How To Go Beast Mode As A Founder

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How To Go Beast Mode As A Founder

Peter Thiel’s One Priority Philosophy (00:00:00)

  • To solve problems, increase your intensity and focus rather than seeking external solutions.
  • Create a culture of intensity by setting clear priorities and avoiding multitasking.
  • Mediocrity results from multiple focuses, while excellence and value come from a singular focus.
  • The mind is a powerful tool that can achieve great things when properly focused, but it can only handle one question at a time.
  • Peter Thiel's "one priority" philosophy involves focusing on a single problem until it is solved, which can enhance productivity and effectiveness.

3 lies you’re telling yourself (00:04:30)

  • Intensity is not working 24/7.
  • Intensity is a formula: Focus x Common Sense x Insanity.
  • Most people think they are at a level 10 when in reality they are at a level 6.
  • Focus is saying no to 100 great ideas so you can say yes to the one exceptional one.
  • If you do this right, you're not doing more, you're actually doing less, but better.
  • HubSpot created an actionable guide based on the playbook developed by the speaker's company, The Hustle.
    • The guide breaks down methods for spotting upcoming trends and companies with high growth potential.
  • Business examples of intensity:
    • Elon Musk:
    • Works 120 hours a week.
    • Has multiple companies in different industries.
    • Constantly pushing the boundaries of what is possible.
    • Jeff Bezos:
    • Started Amazon in his garage.
    • Now one of the largest companies in the world.
    • Constantly innovating and expanding into new markets.
    • Steve Jobs:
    • Co-founded Apple.
    • Revolutionized the tech industry with products like the iPhone and iPad.
    • Had an incredible attention to detail and a relentless pursuit of perfection.

Zuck closes a $1B dollar deal in 48 hours (00:07:55)

  • Mark Zuckerberg's "beast mode" intensity led to the acquisition of Instagram for $1 billion, despite Twitter's initial offer and Sequoia Capital's independent funding proposal.
  • Zuckerberg's determination to prevent potential competitors from surpassing Facebook drove his urgent pursuit of Instagram and WhatsApp.
  • WhatsApp's success stemmed from its intense focus on messaging fundamentals, surpassing competitors by avoiding unnecessary features.
  • Chick-fil-A, In-N-Out, and WhatsApp achieved success by narrowing their product range and executing with greater intensity than competitors.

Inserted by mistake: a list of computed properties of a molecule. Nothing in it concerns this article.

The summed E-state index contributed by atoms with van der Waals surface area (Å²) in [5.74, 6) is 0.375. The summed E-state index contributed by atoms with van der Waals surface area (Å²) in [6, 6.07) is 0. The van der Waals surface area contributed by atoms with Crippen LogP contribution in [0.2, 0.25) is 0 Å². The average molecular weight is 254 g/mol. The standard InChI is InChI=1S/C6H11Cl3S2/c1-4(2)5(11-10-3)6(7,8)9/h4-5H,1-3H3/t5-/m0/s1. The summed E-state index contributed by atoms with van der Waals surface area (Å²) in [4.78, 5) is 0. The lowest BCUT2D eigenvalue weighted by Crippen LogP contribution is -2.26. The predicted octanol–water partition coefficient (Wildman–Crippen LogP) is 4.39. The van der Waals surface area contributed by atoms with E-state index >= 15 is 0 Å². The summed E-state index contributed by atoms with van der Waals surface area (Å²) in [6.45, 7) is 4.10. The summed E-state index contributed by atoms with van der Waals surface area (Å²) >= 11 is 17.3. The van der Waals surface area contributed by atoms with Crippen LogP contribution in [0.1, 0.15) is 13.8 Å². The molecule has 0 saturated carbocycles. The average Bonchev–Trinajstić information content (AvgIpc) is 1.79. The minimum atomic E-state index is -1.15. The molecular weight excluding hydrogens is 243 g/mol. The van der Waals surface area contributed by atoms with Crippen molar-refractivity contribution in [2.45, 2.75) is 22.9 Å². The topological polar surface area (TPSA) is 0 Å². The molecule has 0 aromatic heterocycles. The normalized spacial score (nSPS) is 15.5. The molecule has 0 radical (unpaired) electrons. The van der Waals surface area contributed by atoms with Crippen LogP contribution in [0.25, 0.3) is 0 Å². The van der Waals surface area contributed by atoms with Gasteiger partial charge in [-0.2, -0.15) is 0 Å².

• The WhatsApp founder stressed the significance of customer problem-solving and focus over industry trends.
  • Zuckerberg's persistent efforts, including personal meetings and invitations, secured the WhatsApp acquisition after two years of pursuit.

The Collison Installation (00:13:41)

  • Stripe's founders, the Collison brothers, had an unconventional approach to customer onboarding.
  • They would "install" Stripe directly onto potential customers' laptops during initial meetings.
  • This hands-on approach helped Stripe acquire its first 100-200 customers.
  • Paul Graham observed that Stripe's approach was not particularly difficult or outrageous, yet few other companies did the same.
  • He attributed this to two reasons: shyness or fear of rejection, and a misconception that big things come from big things rather than an accumulation of smaller things.
  • Graham emphasized that startups happen and take off because the founder makes them happen, not because of inherent qualities.
  • He compared it to manually cranking an engine to get it started, after which the momentum takes over.

Lead bullets v Silver bullets (00:16:13)

  • The answer to problems is rarely external, such as a mentor or a book.
  • Ben Horowitz's philosophy of "lead bullets, not silver bullets" emphasizes building a better product through hard work rather than seeking magical solutions.
  • Discovering silver bullets requires experimenting with many lead bullets (ideas and tactics) and being willing to take action.
  • The pie chart of effort should be 10-20% ideas and strategy, and 80% execution (blood, sweat, and tears).
  • Execution requires intensity and recognizing when to sprint.
  • Sprinting cannot be sustained indefinitely, but it's important to be able to recognize when it's needed.

When to sprint (00:18:51)

  • Identify when a great opportunity arises or when it's time to buckle down.
  • This is the moment to sprint and dial up your level of intensity.
  • Sylvester Stallone's story:
    • Despite facing challenges as an actor, he decided to take matters into his own hands and write a movie.
    • He hated writing but committed to a sprint to write the first draft of Rocky in three days.
    • To maintain focus, he painted his windows black and unplugged his phone to eliminate distractions.
  • Identify when to sprint:
    • When a great opportunity comes your way.
    • When it's time to buckle down.
  • Dial up your level of intensity during these moments.
  • Example of a sprint:
    • Sylvester Stallone's focused writing session to create the first draft of Rocky in three days.
    • He eliminated distractions by painting his windows black and unplugging his phone.

The 3 Big Questions (00:20:44)

  • Narrow your focus.
  • Write down a common sense solution that sounds easy and simple to execute.
  • Ask yourself what level 12 intensity would look like for the task you're doing.
  • Example of Jesse Isler hiring a Navy SEAL to live in his house and train him intensely for 30 days to get in the best running shape of his life.
  • Level 12 intensity is often beyond what we think is possible until we see examples of it.

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